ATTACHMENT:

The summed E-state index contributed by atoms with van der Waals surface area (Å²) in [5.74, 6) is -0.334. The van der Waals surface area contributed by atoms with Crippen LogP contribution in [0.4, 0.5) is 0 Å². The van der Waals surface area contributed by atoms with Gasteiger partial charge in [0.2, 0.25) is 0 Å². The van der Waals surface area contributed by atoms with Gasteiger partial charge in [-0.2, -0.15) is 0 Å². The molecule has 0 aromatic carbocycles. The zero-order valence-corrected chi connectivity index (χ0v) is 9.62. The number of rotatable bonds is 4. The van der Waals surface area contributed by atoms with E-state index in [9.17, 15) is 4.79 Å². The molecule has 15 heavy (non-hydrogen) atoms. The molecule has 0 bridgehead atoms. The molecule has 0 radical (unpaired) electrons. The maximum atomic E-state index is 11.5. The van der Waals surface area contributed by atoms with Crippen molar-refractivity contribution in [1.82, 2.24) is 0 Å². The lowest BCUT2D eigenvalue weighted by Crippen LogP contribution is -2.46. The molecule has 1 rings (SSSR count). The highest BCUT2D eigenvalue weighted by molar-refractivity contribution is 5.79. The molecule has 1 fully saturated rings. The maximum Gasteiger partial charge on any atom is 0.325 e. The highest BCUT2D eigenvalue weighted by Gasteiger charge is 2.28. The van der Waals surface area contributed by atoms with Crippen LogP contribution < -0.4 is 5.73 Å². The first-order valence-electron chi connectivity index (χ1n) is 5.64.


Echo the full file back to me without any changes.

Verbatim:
The summed E-state index contributed by atoms with van der Waals surface area (Å²) in [5.74, 6) is -0.334. The van der Waals surface area contributed by atoms with Crippen LogP contribution in [0.4, 0.5) is 0 Å². The van der Waals surface area contributed by atoms with Gasteiger partial charge in [0.2, 0.25) is 0 Å². The van der Waals surface area contributed by atoms with Gasteiger partial charge in [-0.2, -0.15) is 0 Å². The molecule has 0 aromatic carbocycles. The zero-order valence-corrected chi connectivity index (χ0v) is 9.62. The number of rotatable bonds is 4. The van der Waals surface area contributed by atoms with E-state index in [9.17, 15) is 4.79 Å². The molecule has 15 heavy (non-hydrogen) atoms. The molecule has 0 bridgehead atoms. The molecule has 0 radical (unpaired) electrons. The maximum atomic E-state index is 11.5. The van der Waals surface area contributed by atoms with Crippen molar-refractivity contribution in [1.82, 2.24) is 0 Å². The lowest BCUT2D eigenvalue weighted by Crippen LogP contribution is -2.46. The molecule has 1 rings (SSSR count). The highest BCUT2D eigenvalue weighted by molar-refractivity contribution is 5.79. The molecule has 1 fully saturated rings. The maximum Gasteiger partial charge on any atom is 0.325 e. The highest BCUT2D eigenvalue weighted by Gasteiger charge is 2.28. The van der Waals surface area contributed by atoms with Crippen LogP contribution < -0.4 is 5.73 Å². The first-order valence-electron chi connectivity index (χ1n) is 5.64.